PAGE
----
Free Music Software
By Andy Harris
This month we look over a number of wonderful free tools for creating and enjoying
music. Quite a bit of excellent free software is available.
Audio Mixing With Audacity
The most straightforward class of audio tools involves recording and manipulating
sounds. Audacity (audacity.sourceforge.net) is a marvelous tool for this job. Use it
with a microphone to record music or speech, import audio in wav, mp3, or ogg
formats, and manipulate the sound waves directly. Once you have recorded or
imported a sound, you can tweak it in hundreds of ways: add digital effects play it
backwards, cut out parts you don’t need, and much more.
Audacity is a multi-track editor, which means you can record several different audio
samples and place them in layers for interaction. For example, my father was once
responsible for creating the sound effects for a community performance of Henry V.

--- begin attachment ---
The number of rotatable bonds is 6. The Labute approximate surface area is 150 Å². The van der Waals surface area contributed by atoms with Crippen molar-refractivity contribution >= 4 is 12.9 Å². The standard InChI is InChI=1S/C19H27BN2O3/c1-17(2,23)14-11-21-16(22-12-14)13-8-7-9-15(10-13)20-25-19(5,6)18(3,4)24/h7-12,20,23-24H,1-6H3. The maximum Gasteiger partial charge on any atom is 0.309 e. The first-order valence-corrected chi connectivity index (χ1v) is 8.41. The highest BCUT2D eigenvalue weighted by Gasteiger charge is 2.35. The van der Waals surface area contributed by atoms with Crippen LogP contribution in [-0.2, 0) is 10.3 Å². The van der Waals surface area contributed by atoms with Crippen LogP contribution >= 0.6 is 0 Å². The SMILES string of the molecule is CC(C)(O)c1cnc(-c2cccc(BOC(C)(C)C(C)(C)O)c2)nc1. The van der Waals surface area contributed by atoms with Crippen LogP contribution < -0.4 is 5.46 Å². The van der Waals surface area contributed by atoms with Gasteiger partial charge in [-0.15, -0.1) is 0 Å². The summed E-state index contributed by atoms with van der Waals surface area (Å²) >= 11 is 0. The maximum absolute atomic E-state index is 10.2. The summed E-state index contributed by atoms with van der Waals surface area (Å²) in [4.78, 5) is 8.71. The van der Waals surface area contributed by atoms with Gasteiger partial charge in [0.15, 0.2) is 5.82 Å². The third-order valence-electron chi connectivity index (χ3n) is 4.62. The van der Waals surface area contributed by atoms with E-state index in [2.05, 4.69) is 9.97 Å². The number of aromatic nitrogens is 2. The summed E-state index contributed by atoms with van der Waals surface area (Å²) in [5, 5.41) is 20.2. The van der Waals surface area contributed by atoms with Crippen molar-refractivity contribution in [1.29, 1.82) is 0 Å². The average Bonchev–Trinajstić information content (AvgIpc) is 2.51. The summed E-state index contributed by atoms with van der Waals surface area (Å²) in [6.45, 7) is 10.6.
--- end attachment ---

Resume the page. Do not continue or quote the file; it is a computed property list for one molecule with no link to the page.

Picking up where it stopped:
He and I spent a wonderful afternoon gathering battle sounds for the Agincourt
scene, building a marvelous multi-layer sound effect with horses and swords. (They
always cast Dad as a king who dies in the first scene so he can run the sound
effects for the rest of the play.)
I also frequently use Audacity in my daughter’s dance ministry, to shorten songs
for performance purposes or to pre-fade a song at the spot she needs. Audacity is
perfect for mixing sounds, editing audio files, and converting files to other formats.
I use it for virtually all the sound effects in my game development.
Tracking With SunVox
If you really want to create digital music in a powerful way, you might want to look
into SunVox (www.warmplace.ru/soft/sunvox). It is a fascinating example of what